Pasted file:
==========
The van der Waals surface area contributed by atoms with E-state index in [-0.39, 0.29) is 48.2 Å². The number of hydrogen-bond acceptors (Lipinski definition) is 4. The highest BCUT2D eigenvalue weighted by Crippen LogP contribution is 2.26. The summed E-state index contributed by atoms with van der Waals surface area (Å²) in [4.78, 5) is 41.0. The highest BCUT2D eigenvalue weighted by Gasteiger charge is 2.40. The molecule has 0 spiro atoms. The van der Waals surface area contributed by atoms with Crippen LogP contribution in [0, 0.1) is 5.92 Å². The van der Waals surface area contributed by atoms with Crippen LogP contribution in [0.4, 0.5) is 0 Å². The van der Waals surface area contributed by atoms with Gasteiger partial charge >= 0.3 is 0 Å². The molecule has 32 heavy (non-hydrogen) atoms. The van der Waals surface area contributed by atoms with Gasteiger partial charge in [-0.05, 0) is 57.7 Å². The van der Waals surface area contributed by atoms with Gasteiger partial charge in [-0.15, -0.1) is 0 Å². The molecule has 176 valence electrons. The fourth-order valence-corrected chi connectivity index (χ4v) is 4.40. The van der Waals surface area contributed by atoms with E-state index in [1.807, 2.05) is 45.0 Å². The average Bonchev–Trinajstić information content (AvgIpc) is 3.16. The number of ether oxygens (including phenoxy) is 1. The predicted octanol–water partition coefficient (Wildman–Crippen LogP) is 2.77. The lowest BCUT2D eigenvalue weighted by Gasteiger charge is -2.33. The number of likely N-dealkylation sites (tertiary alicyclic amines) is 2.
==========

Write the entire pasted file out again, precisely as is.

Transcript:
The van der Waals surface area contributed by atoms with E-state index in [-0.39, 0.29) is 48.2 Å². The number of hydrogen-bond acceptors (Lipinski definition) is 4. The highest BCUT2D eigenvalue weighted by Crippen LogP contribution is 2.26. The summed E-state index contributed by atoms with van der Waals surface area (Å²) in [4.78, 5) is 41.0. The highest BCUT2D eigenvalue weighted by Gasteiger charge is 2.40. The molecule has 0 spiro atoms. The van der Waals surface area contributed by atoms with Crippen LogP contribution in [0, 0.1) is 5.92 Å². The van der Waals surface area contributed by atoms with Crippen LogP contribution in [0.4, 0.5) is 0 Å². The van der Waals surface area contributed by atoms with Gasteiger partial charge >= 0.3 is 0 Å². The molecule has 32 heavy (non-hydrogen) atoms. The van der Waals surface area contributed by atoms with Gasteiger partial charge in [-0.05, 0) is 57.7 Å². The van der Waals surface area contributed by atoms with Gasteiger partial charge in [-0.15, -0.1) is 0 Å². The molecule has 176 valence electrons. The fourth-order valence-corrected chi connectivity index (χ4v) is 4.40. The van der Waals surface area contributed by atoms with E-state index in [1.807, 2.05) is 45.0 Å². The average Bonchev–Trinajstić information content (AvgIpc) is 3.16. The number of ether oxygens (including phenoxy) is 1. The predicted octanol–water partition coefficient (Wildman–Crippen LogP) is 2.77. The lowest BCUT2D eigenvalue weighted by Gasteiger charge is -2.33. The number of likely N-dealkylation sites (tertiary alicyclic amines) is 2.